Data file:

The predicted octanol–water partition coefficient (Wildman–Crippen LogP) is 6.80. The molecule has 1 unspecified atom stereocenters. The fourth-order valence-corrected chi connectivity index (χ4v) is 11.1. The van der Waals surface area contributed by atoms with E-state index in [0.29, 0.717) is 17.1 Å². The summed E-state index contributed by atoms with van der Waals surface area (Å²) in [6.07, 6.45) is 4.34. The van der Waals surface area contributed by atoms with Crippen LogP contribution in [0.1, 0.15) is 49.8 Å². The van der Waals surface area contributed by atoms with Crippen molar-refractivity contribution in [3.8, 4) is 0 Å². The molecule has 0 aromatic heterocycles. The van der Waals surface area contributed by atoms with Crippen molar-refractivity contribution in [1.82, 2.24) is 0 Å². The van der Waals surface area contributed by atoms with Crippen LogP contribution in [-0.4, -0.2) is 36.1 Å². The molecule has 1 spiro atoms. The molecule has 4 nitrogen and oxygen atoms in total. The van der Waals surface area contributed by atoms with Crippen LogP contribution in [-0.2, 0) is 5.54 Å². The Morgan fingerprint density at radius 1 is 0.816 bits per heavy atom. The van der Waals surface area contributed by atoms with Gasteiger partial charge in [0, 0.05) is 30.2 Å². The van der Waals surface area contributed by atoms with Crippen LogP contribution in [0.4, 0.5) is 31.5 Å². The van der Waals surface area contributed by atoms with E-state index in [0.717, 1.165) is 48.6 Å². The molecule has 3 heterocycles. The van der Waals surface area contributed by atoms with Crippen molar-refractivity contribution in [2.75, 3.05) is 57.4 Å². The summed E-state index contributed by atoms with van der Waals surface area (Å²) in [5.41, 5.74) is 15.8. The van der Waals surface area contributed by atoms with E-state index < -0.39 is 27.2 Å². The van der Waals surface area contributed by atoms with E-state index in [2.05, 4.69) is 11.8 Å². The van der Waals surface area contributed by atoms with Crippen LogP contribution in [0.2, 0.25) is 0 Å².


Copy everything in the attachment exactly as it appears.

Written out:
The predicted octanol–water partition coefficient (Wildman–Crippen LogP) is 6.80. The molecule has 1 unspecified atom stereocenters. The fourth-order valence-corrected chi connectivity index (χ4v) is 11.1. The van der Waals surface area contributed by atoms with E-state index in [0.29, 0.717) is 17.1 Å². The summed E-state index contributed by atoms with van der Waals surface area (Å²) in [6.07, 6.45) is 4.34. The van der Waals surface area contributed by atoms with Crippen LogP contribution in [0.1, 0.15) is 49.8 Å². The van der Waals surface area contributed by atoms with Crippen molar-refractivity contribution in [3.8, 4) is 0 Å². The molecule has 0 aromatic heterocycles. The van der Waals surface area contributed by atoms with Crippen molar-refractivity contribution in [1.82, 2.24) is 0 Å². The van der Waals surface area contributed by atoms with Crippen LogP contribution in [-0.4, -0.2) is 36.1 Å². The molecule has 1 spiro atoms. The molecule has 4 nitrogen and oxygen atoms in total. The van der Waals surface area contributed by atoms with Crippen LogP contribution in [-0.2, 0) is 5.54 Å². The Morgan fingerprint density at radius 1 is 0.816 bits per heavy atom. The van der Waals surface area contributed by atoms with Gasteiger partial charge in [0, 0.05) is 30.2 Å². The van der Waals surface area contributed by atoms with Crippen LogP contribution in [0.4, 0.5) is 31.5 Å². The van der Waals surface area contributed by atoms with E-state index in [0.717, 1.165) is 48.6 Å². The molecule has 3 heterocycles. The van der Waals surface area contributed by atoms with Crippen molar-refractivity contribution in [2.75, 3.05) is 57.4 Å². The summed E-state index contributed by atoms with van der Waals surface area (Å²) in [5.41, 5.74) is 15.8. The van der Waals surface area contributed by atoms with E-state index < -0.39 is 27.2 Å². The van der Waals surface area contributed by atoms with E-state index in [2.05, 4.69) is 11.8 Å². The van der Waals surface area contributed by atoms with Crippen LogP contribution in [0.2, 0.25) is 0 Å².